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Lions. Cowboys. Thanksgiving.
It’s tradition — and it’s worth celebrating.
Detroit has been playing Turkey Day games since 1934, when the Lions lost to the two-time defending-champion Bears in front of 26,000 at University of Detroit Stadium. This might be hard to believe, but that same Lions team won it all in 1935. (Yes, the Detroit Lions were champs.) Dallas, meanwhile, got the late Thanksgiving game in 1966, besting the Browns (who were not 0-11) at the Cotton Bowl, 26-14. That Cowboys team would go on, later that season, to play the Lombardi Packers in the first of two consecutive famous NFL Championship Games.
For years, nobody wanted to play on Thanksgiving. Detroit had always hosted the game, and then Cowboys VP Tex Schramm thought it a great showcase for his relatively young organization. Starting in the mid-to-late-’70s, other NFL teams wanted in. Finally, we saw the emergence of the night game a decade ago, which will be Steelers at Colts this time around. Andrew Luck’s presence would make all the festivities a wee bit cooler, but beggars can’t be choosers.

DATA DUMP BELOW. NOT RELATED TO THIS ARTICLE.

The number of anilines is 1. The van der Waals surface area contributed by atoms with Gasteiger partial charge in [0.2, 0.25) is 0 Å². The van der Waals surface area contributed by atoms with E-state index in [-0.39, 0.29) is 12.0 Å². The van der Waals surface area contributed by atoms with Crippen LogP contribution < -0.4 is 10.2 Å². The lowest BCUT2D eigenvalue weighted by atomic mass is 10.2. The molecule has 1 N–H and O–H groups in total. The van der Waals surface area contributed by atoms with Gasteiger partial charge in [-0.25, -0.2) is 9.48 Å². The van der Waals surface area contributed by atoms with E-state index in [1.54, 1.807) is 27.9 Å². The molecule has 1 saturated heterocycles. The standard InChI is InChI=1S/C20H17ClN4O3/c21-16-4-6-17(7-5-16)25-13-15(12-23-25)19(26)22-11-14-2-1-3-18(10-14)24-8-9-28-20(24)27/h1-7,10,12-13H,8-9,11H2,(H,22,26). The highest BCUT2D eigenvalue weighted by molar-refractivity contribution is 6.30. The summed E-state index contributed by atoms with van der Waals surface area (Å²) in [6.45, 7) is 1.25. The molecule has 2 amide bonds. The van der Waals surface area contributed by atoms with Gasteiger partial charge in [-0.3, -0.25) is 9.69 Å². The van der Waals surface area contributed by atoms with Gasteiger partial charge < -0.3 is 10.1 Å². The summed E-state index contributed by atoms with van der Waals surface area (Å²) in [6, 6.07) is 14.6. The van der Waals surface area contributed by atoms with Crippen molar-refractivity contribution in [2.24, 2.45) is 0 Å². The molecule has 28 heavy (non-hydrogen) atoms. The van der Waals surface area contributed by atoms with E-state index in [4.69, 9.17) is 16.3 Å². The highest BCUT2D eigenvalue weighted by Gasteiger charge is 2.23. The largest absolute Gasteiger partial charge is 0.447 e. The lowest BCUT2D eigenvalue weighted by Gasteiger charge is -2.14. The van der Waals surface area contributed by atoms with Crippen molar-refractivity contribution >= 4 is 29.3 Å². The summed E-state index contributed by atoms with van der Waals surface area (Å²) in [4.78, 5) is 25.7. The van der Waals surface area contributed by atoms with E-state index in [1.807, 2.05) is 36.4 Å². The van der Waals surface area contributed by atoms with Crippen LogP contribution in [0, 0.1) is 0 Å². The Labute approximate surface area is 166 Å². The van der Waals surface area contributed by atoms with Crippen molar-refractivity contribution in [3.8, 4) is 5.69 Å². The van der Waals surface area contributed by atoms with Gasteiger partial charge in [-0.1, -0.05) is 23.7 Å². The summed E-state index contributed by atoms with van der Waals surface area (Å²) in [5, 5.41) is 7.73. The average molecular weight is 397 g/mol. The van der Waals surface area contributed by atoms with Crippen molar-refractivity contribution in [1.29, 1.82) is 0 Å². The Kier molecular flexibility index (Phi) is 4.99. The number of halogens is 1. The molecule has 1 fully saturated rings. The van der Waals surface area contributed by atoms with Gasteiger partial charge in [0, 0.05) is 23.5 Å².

Tradition. The first Lions Thanksgiving Day @NFL game, 1934 versus the Bears. #football pic.twitter.com/lTICInVlVX
â Elliot Harrison (@HarrisonNFL)
November 23, 2016
Cool, huh? Those are the ’34 Lions in action. Meanwhile, the ’66 Cowboys quarterback, “Dandy” Don Meredith, lives on in quotes …
@HarrisonNFL “If ifs and buts were candy and nuts, weâd all have a merry Christmas.” -Don Meredith Dallas still only beat 1 winning team
â AZCHawk (@cockyboy69)
November 22, 2016
You’ve inspired me, Hawk … IF the Cowboys hadn’t beaten the Eagles, Steelers and Ravens, they’d all have winning records, BUT they did.